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Ammonia Chemistry and Removal Techniques in RAS | Aquaculture Technology

Good water quality is essential to the development and growth of the aquatic species. One of the important properties is the ammonia levels in the water. Ammonia is usually measured in the units of parts per million (ppm) and can be measured easily with chemical test kits. Mud crabs are also affected by the presence of ammonia in the system. In this article, we will go through several concepts about ammonia generation and removal methods.



Ammonia is highly soluble in water and originates from nitrogenous waste. Fish and crabs expel ammonia through gill diffusion, gill cation exchange, and urine and feces excretion. Ammonia can also originate from decaying matter from uneaten feed or dead crabs that were not removed from the systems. A well-designed recirculating aquaculture system would be operated in a manner so that leftover feed would be removed as fast as possible. Despite that, there will be still ammonia generation from the crab metabolism alone. The quantity of the ammonia (Total Ammonia Nitrogen-TAN) generated via metabolism is a function of 2 main variables, feed quantity, and protein levels. The higher the feed quantity and crude protein, the higher the generated ammonia. Daily feeding quantity will be about 3-8% of their body weight, dependent on the size of the mud crab. Protein content ranges from 15% for trash-fishes to 40% for formulated feed.




Ammonia can exist in two forms, unionized (NH3) and ionized (NH4+). The unionized form (NH3) is the more toxic form of ammonia due to its ability to move across the cell membrane. However, the proportion of the unionized (NH3) and ionized (NH4+) will depend on pH, salinity and temperature. For example, the unionized ammonia concentration is 0.02ppm, in freshwater temperature of 20 degree Celsius with a pH of 7. However, unionized ammonia can reach up to 1.43ppm at pH 9 with similar temperature and TAN levels. Hence, it is important to understand that ammonia toxicity is not dependent only on TAN generated from feeding but also the prevailing conditions in the recirculating aquaculture systems. Furthermore, different species would have different tolerance to ammonia. Sensitive species like pink salmons can only tolerate levels up to 0.08ppm of unionized ammonia, while the common carp can tolerate up to 2.2ppm. Based on experience for mud crabs, TAN should be maintained less than 0.5 ppm.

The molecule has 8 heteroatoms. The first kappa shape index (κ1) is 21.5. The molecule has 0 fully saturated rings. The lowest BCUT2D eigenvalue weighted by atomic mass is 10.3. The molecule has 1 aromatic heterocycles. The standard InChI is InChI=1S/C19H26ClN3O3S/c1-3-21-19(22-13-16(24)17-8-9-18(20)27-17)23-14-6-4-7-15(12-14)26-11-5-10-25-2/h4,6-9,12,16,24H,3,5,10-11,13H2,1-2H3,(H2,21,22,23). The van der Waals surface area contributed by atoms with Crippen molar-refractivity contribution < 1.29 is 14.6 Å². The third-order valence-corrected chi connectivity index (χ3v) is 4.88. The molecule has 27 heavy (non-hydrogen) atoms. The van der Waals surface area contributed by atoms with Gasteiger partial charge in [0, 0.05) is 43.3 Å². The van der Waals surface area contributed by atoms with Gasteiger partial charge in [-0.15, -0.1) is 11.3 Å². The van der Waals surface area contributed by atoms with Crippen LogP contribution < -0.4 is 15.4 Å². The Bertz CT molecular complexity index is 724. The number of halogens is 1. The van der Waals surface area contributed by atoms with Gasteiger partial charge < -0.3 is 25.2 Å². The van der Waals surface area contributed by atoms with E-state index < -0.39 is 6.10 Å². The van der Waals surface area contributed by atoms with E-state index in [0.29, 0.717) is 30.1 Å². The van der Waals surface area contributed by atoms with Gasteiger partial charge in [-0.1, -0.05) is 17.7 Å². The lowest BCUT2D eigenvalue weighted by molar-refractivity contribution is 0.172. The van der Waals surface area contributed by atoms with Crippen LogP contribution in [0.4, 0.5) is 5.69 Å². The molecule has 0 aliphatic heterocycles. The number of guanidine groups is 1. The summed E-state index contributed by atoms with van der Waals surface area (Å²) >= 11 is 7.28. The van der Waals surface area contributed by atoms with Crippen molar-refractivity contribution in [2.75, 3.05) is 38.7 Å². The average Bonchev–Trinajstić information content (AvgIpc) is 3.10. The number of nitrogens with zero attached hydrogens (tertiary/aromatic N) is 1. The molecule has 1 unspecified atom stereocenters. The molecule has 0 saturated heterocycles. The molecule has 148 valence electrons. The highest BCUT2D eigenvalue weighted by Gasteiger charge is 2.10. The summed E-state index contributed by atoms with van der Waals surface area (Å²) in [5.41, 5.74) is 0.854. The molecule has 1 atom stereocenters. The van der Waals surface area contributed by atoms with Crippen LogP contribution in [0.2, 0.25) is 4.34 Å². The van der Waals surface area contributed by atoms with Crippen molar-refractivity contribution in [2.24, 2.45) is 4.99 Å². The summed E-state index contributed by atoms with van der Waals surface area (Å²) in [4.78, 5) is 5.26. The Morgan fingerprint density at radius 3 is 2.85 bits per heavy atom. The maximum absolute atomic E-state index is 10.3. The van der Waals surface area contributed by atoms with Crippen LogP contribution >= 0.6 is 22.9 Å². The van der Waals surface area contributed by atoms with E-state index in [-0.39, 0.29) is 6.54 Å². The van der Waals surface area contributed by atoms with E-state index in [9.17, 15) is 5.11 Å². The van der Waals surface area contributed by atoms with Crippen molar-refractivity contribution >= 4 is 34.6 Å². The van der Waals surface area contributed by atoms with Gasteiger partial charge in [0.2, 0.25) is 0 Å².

In theory, there will be no ammonia generated if no feed is given to the crabs. However, that contradicts the purpose of aquaculture, which is to provide feed to the animals to be harvested in the future. The easiest way to reduce ammonia build-up in the water column is by conducting water change. This is commonly done in traditional farms located near water sources. Upon the rising tide, clean water is introduced into the ponds thus displacing the ammonia contaminated culture water. Hence, this restricts the culture of marine species at areas without direct access to seawater. With recent advances in wastewater treatment, recirculating aquaculture systems have enabled the recycling of the cultured water a possibility. This eliminates the need for water replacement and hence removing the location barrier. The treatment equipment that removes the ammonia in recirculating aquaculture systems is known as the biofilters. The biofilters utilize microbes to clean up the excess ammonia in the water and converting them into Nitrite and Nitrate which are less harmful to mud crabs. Note that nitrite can be quite toxic to some freshwater fish in certain conditions. Designing and maintaining an optimal environment for these microbes is no easy feat, and the success of many farms is dependent on the competency in biofiltration. Typical technologies include the moving bed bioreactors, trickling filters and fluidized bed filters. The key concept for bioreactors is to provide surface area and good living conditions for the bacteria to efficiently convert ammonia into a less toxic form.



To run a profitable farm, the key is to optimize feeding rates and ammonia levels. It is paramount that we keep the water quality ammonia-free but is also important to maintain a high feeding rate. Ammonia is a measure daily and the feed rate is determined in advance to ensure that post-feeding ammonia levels do not exceed harmful values.


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